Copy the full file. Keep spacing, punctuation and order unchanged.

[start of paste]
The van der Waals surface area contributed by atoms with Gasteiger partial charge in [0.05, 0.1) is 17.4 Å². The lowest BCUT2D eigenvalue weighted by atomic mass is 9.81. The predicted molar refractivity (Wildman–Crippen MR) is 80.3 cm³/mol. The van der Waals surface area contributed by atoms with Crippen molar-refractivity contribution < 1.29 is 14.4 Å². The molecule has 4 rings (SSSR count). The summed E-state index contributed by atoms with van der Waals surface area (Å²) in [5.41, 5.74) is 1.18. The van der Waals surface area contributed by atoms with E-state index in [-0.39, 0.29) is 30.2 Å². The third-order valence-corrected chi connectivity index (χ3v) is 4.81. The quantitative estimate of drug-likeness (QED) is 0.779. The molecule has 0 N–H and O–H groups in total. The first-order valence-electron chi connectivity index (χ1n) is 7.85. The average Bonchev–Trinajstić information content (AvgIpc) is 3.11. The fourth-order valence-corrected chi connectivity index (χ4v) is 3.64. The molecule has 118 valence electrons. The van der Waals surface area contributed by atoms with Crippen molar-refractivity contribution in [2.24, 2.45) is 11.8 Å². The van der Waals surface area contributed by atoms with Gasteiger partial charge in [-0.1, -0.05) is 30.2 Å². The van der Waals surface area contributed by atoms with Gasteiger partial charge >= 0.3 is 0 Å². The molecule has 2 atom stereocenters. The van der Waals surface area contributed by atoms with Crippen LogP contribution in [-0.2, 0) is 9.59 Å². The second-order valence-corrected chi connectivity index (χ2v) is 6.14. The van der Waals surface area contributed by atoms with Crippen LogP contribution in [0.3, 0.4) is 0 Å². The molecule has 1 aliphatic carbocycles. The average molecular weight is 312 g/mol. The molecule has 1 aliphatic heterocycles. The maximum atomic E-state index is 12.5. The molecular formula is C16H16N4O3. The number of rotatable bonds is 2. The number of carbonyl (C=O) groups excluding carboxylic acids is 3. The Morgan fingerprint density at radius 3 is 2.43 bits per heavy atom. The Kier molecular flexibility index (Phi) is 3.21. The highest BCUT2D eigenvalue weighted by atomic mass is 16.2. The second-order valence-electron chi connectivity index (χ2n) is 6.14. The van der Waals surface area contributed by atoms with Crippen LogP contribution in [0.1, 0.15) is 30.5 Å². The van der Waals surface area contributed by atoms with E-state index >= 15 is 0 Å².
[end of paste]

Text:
The van der Waals surface area contributed by atoms with Gasteiger partial charge in [0.05, 0.1) is 17.4 Å². The lowest BCUT2D eigenvalue weighted by atomic mass is 9.81. The predicted molar refractivity (Wildman–Crippen MR) is 80.3 cm³/mol. The van der Waals surface area contributed by atoms with Crippen molar-refractivity contribution < 1.29 is 14.4 Å². The molecule has 4 rings (SSSR count). The summed E-state index contributed by atoms with van der Waals surface area (Å²) in [5.41, 5.74) is 1.18. The van der Waals surface area contributed by atoms with E-state index in [-0.39, 0.29) is 30.2 Å². The third-order valence-corrected chi connectivity index (χ3v) is 4.81. The quantitative estimate of drug-likeness (QED) is 0.779. The molecule has 0 N–H and O–H groups in total. The first-order valence-electron chi connectivity index (χ1n) is 7.85. The average Bonchev–Trinajstić information content (AvgIpc) is 3.11. The fourth-order valence-corrected chi connectivity index (χ4v) is 3.64. The molecule has 118 valence electrons. The van der Waals surface area contributed by atoms with Crippen molar-refractivity contribution in [2.24, 2.45) is 11.8 Å². The van der Waals surface area contributed by atoms with Gasteiger partial charge in [-0.1, -0.05) is 30.2 Å². The van der Waals surface area contributed by atoms with Gasteiger partial charge >= 0.3 is 0 Å². The molecule has 2 atom stereocenters. The van der Waals surface area contributed by atoms with Crippen LogP contribution in [-0.2, 0) is 9.59 Å². The second-order valence-corrected chi connectivity index (χ2v) is 6.14. The van der Waals surface area contributed by atoms with Crippen LogP contribution in [0.3, 0.4) is 0 Å². The molecule has 1 aliphatic carbocycles. The average molecular weight is 312 g/mol. The molecule has 1 aliphatic heterocycles. The maximum atomic E-state index is 12.5. The molecular formula is C16H16N4O3. The number of rotatable bonds is 2. The number of carbonyl (C=O) groups excluding carboxylic acids is 3. The Morgan fingerprint density at radius 3 is 2.43 bits per heavy atom. The Kier molecular flexibility index (Phi) is 3.21. The highest BCUT2D eigenvalue weighted by atomic mass is 16.2. The second-order valence-electron chi connectivity index (χ2n) is 6.14. The van der Waals surface area contributed by atoms with Crippen LogP contribution in [0.1, 0.15) is 30.5 Å². The van der Waals surface area contributed by atoms with E-state index >= 15 is 0 Å².